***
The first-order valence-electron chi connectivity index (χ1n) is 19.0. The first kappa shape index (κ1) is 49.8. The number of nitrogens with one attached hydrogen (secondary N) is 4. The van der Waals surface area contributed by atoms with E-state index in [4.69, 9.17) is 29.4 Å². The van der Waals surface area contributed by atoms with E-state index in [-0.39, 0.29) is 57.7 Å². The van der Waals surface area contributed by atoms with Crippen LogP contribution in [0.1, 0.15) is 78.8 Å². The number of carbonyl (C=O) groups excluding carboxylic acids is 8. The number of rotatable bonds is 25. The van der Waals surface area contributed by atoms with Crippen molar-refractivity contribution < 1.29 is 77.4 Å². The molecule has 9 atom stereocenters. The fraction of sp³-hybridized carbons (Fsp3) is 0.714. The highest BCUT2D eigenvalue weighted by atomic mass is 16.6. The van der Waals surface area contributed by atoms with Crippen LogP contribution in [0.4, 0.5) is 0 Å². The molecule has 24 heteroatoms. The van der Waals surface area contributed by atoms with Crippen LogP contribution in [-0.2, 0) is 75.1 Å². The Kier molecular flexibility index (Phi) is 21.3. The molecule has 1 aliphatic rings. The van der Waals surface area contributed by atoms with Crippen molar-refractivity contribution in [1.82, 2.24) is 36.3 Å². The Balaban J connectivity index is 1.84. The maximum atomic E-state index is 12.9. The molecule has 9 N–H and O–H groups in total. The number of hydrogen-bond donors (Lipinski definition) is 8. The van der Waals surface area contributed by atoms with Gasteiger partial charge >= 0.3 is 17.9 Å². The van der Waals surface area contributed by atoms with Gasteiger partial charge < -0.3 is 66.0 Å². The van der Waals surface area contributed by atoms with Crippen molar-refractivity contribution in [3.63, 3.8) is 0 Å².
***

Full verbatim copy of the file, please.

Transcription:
The first-order valence-electron chi connectivity index (χ1n) is 19.0. The first kappa shape index (κ1) is 49.8. The number of nitrogens with one attached hydrogen (secondary N) is 4. The van der Waals surface area contributed by atoms with E-state index in [4.69, 9.17) is 29.4 Å². The van der Waals surface area contributed by atoms with E-state index in [-0.39, 0.29) is 57.7 Å². The van der Waals surface area contributed by atoms with Crippen LogP contribution in [0.1, 0.15) is 78.8 Å². The number of carbonyl (C=O) groups excluding carboxylic acids is 8. The number of rotatable bonds is 25. The van der Waals surface area contributed by atoms with Crippen molar-refractivity contribution < 1.29 is 77.4 Å². The molecule has 9 atom stereocenters. The fraction of sp³-hybridized carbons (Fsp3) is 0.714. The highest BCUT2D eigenvalue weighted by atomic mass is 16.6. The van der Waals surface area contributed by atoms with Crippen LogP contribution in [0.4, 0.5) is 0 Å². The molecule has 24 heteroatoms. The van der Waals surface area contributed by atoms with Crippen LogP contribution in [-0.2, 0) is 75.1 Å². The Kier molecular flexibility index (Phi) is 21.3. The molecule has 1 aliphatic rings. The van der Waals surface area contributed by atoms with Crippen molar-refractivity contribution in [1.82, 2.24) is 36.3 Å². The Balaban J connectivity index is 1.84. The maximum atomic E-state index is 12.9. The molecule has 9 N–H and O–H groups in total. The number of hydrogen-bond donors (Lipinski definition) is 8. The van der Waals surface area contributed by atoms with Gasteiger partial charge >= 0.3 is 17.9 Å². The van der Waals surface area contributed by atoms with Gasteiger partial charge < -0.3 is 66.0 Å². The van der Waals surface area contributed by atoms with Crippen molar-refractivity contribution in [3.63, 3.8) is 0 Å².